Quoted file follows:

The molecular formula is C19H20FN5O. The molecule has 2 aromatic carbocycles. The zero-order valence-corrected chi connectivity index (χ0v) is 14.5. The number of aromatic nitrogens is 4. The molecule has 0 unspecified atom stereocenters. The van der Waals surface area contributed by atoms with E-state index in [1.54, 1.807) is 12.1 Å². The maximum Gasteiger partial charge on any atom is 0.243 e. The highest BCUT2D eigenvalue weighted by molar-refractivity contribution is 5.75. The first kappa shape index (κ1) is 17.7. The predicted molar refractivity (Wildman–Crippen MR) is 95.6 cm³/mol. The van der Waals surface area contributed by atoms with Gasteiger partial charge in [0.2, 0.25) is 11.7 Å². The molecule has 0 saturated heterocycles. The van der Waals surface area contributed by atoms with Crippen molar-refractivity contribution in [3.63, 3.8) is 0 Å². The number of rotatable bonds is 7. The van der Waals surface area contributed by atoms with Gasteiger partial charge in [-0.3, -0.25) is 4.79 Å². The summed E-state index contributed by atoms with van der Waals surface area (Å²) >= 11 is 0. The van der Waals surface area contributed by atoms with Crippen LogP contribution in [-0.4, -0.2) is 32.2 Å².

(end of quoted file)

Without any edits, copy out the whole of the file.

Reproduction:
The molecular formula is C19H20FN5O. The molecule has 2 aromatic carbocycles. The zero-order valence-corrected chi connectivity index (χ0v) is 14.5. The number of aromatic nitrogens is 4. The molecule has 0 unspecified atom stereocenters. The van der Waals surface area contributed by atoms with E-state index in [1.54, 1.807) is 12.1 Å². The maximum Gasteiger partial charge on any atom is 0.243 e. The highest BCUT2D eigenvalue weighted by molar-refractivity contribution is 5.75. The first kappa shape index (κ1) is 17.7. The predicted molar refractivity (Wildman–Crippen MR) is 95.6 cm³/mol. The van der Waals surface area contributed by atoms with Gasteiger partial charge in [0.2, 0.25) is 11.7 Å². The molecule has 0 saturated heterocycles. The van der Waals surface area contributed by atoms with Crippen molar-refractivity contribution in [3.63, 3.8) is 0 Å². The number of rotatable bonds is 7. The van der Waals surface area contributed by atoms with Gasteiger partial charge in [-0.3, -0.25) is 4.79 Å². The summed E-state index contributed by atoms with van der Waals surface area (Å²) >= 11 is 0. The van der Waals surface area contributed by atoms with Crippen LogP contribution in [-0.4, -0.2) is 32.2 Å².